Lagier-Tourenne, Clotilde, MD, PhD
Office Phone: 617-643-6774
Clotilde Lagier-Tourenne performs patient-oriented research to understand the molecular mechanisms driving neurodegeneration in amyotrophic lateral sclerosis (ALS) and frontotemporal dementia (FTD) and to develop therapeutic strategies. Mutations and/or cellular mislocalization of several RNA binding proteins have been identified as central components in the pathogenesis of ALS and FTD. Using innovative cellular and genomics techniques, Lagier-Tourenne’s group explores the regulatory networks between RNA binding proteins and changes in RNA expression that occur in these diseases. The team also develops cellular and animal models to uncover mechanistic insights underlying neuronal death in ALS and FTD patients with C9orf72 expansion, the most common genetic cause of these conditions. Lagier-Tourenne has established collaborations with academic and pharmaceutical partners to develop novel approaches to therapy, including RNA-targeting antisense oligonucleotides and immunotherapies for patients with ALS and FTD linked to C9orf72 expansion.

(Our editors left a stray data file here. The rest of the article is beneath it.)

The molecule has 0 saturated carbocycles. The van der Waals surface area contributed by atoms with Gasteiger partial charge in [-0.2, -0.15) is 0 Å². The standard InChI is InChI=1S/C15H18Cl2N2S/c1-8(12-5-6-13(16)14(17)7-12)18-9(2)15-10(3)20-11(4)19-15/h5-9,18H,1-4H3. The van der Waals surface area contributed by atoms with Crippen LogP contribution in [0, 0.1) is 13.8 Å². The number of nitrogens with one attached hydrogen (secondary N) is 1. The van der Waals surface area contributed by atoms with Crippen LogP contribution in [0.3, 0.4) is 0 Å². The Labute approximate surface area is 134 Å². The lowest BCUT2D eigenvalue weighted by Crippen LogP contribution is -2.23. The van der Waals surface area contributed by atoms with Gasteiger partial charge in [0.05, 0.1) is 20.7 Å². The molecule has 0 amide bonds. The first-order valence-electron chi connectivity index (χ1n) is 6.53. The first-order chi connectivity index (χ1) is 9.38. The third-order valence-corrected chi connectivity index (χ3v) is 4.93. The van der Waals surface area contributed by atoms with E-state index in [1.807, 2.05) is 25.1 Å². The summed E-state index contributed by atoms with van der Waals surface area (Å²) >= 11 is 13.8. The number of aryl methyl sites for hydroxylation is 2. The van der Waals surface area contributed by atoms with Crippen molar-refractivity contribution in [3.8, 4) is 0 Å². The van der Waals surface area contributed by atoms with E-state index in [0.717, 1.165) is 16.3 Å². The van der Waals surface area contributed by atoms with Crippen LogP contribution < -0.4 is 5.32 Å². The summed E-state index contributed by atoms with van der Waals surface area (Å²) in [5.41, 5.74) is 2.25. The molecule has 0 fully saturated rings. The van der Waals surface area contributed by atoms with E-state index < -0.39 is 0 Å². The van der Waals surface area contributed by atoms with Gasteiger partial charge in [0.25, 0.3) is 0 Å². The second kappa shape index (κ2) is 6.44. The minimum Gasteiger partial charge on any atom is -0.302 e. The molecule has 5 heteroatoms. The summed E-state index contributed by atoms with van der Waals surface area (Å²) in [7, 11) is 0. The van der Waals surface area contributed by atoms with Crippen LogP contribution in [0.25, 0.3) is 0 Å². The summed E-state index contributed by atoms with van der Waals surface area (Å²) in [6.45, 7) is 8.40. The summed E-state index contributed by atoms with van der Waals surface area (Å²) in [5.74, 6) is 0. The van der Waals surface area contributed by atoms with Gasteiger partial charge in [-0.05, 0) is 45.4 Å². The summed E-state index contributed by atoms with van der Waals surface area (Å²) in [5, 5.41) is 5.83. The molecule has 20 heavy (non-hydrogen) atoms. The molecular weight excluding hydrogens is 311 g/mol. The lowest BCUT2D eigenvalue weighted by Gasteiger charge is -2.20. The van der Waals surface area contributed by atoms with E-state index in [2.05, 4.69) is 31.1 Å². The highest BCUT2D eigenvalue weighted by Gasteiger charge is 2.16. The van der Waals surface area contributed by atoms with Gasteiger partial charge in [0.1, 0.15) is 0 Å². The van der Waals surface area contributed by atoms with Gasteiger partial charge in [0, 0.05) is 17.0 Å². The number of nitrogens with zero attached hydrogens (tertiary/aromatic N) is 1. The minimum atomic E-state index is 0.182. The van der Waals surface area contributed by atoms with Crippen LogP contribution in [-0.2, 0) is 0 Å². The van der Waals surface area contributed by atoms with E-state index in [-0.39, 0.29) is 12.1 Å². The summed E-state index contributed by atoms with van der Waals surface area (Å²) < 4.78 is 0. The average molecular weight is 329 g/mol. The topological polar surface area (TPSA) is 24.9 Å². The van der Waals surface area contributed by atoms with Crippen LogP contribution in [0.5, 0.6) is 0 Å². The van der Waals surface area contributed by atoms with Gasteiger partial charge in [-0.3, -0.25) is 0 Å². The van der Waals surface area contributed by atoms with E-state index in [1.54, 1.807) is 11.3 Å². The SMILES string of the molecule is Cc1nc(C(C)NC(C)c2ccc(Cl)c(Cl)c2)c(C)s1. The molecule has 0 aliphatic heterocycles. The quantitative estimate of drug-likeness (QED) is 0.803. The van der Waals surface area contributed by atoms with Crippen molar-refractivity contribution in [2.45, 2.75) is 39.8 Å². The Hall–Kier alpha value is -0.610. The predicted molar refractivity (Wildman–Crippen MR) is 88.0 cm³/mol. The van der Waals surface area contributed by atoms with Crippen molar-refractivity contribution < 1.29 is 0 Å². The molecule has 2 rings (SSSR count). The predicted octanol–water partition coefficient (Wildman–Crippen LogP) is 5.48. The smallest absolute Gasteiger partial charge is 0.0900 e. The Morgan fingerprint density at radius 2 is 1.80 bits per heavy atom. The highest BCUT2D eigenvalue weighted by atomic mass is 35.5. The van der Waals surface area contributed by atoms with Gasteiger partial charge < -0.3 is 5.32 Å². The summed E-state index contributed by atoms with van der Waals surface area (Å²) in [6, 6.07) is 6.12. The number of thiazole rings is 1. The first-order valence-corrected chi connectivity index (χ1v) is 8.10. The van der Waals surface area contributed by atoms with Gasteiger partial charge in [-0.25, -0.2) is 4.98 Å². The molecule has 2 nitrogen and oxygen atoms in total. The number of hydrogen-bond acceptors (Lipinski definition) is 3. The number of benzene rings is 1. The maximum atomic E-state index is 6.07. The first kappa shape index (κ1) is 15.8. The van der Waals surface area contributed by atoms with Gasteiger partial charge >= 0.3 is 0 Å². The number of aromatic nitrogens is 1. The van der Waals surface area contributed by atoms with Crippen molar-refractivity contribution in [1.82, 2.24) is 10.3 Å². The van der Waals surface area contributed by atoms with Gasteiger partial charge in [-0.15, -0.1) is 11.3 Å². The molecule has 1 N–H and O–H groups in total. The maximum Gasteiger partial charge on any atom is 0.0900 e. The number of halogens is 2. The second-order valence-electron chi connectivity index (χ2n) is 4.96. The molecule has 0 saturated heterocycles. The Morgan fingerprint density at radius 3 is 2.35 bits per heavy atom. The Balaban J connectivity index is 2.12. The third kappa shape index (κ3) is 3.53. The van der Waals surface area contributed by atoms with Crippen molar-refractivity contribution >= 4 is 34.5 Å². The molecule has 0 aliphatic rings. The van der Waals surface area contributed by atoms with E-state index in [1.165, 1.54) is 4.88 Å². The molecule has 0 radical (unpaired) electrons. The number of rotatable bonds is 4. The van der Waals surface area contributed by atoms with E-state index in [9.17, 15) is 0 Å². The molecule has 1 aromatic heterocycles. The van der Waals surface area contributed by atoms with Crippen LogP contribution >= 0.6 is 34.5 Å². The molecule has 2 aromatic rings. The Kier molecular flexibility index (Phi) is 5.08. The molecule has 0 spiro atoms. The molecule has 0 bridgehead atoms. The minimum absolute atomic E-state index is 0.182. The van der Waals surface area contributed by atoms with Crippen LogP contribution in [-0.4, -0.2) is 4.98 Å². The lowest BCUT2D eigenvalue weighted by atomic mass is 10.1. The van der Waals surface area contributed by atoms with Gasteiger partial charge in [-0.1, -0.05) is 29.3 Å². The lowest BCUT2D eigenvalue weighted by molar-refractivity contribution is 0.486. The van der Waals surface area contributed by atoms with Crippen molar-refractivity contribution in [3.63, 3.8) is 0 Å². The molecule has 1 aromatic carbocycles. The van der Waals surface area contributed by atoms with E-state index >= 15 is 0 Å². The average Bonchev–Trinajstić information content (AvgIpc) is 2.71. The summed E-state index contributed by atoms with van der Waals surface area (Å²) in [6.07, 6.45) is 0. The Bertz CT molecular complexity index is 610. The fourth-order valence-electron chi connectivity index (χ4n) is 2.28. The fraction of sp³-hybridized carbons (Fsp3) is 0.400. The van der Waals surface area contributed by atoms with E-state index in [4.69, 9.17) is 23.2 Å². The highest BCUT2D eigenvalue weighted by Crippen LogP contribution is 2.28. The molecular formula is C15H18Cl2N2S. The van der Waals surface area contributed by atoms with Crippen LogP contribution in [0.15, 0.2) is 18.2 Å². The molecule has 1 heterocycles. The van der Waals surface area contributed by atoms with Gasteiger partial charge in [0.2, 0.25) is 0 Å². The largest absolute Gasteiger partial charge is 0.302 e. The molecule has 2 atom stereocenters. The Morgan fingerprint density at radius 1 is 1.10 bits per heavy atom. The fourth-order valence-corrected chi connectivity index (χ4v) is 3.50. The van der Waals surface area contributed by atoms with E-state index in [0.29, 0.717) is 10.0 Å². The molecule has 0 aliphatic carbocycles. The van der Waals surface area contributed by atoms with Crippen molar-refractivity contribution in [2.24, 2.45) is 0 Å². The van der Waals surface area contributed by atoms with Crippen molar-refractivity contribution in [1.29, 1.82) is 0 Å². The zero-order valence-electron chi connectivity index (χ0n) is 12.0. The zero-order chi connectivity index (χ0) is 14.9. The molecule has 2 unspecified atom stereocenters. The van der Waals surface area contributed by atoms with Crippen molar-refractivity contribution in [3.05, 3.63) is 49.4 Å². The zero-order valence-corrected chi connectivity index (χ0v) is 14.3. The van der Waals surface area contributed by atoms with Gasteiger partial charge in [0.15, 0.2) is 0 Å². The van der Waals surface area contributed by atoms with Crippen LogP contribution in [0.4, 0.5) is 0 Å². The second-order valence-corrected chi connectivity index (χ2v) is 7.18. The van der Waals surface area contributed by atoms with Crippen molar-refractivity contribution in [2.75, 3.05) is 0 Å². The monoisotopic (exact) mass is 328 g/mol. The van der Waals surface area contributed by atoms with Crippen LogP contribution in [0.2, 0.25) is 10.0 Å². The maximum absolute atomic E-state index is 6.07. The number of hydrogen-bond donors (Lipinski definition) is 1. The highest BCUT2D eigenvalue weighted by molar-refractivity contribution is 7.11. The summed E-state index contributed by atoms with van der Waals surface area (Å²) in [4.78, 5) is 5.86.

Clotilde trained as both a medical geneticist and a neuroscientist, earning her MD at the Medical School of Strasbourg, France and a PhD from the University Louis Pasteur, Strasbourg. She received further training in Medical Genetics at Columbia University, where her work focused on the identification of new genetic causes of neurological disorders. After a postdoctoral training with Dr. Don Cleveland at the Ludwig Institute for Cancer Research, she became an Assistant Professor at the University of California San Diego until 2015, when she moved to MGH. She received the Alphonse Laveran Prize, the Milton-Safenowitz Postdoctoral Fellowship from the Amyotrophic Lateral Sclerosis Association, the Muscular Dystrophy Association Career Development Award, and the Frick Foundation 2013 Award (conjointly with Dr. Luc Dupuis). In 2014, Clotilde was awarded the 6th International Medicine Paulo Gontijo Award, which recognizes the most promising scientist under the age of 40 working on ALS. Clotilde is an Associate Member of the Broad Institute of MIT and Harvard.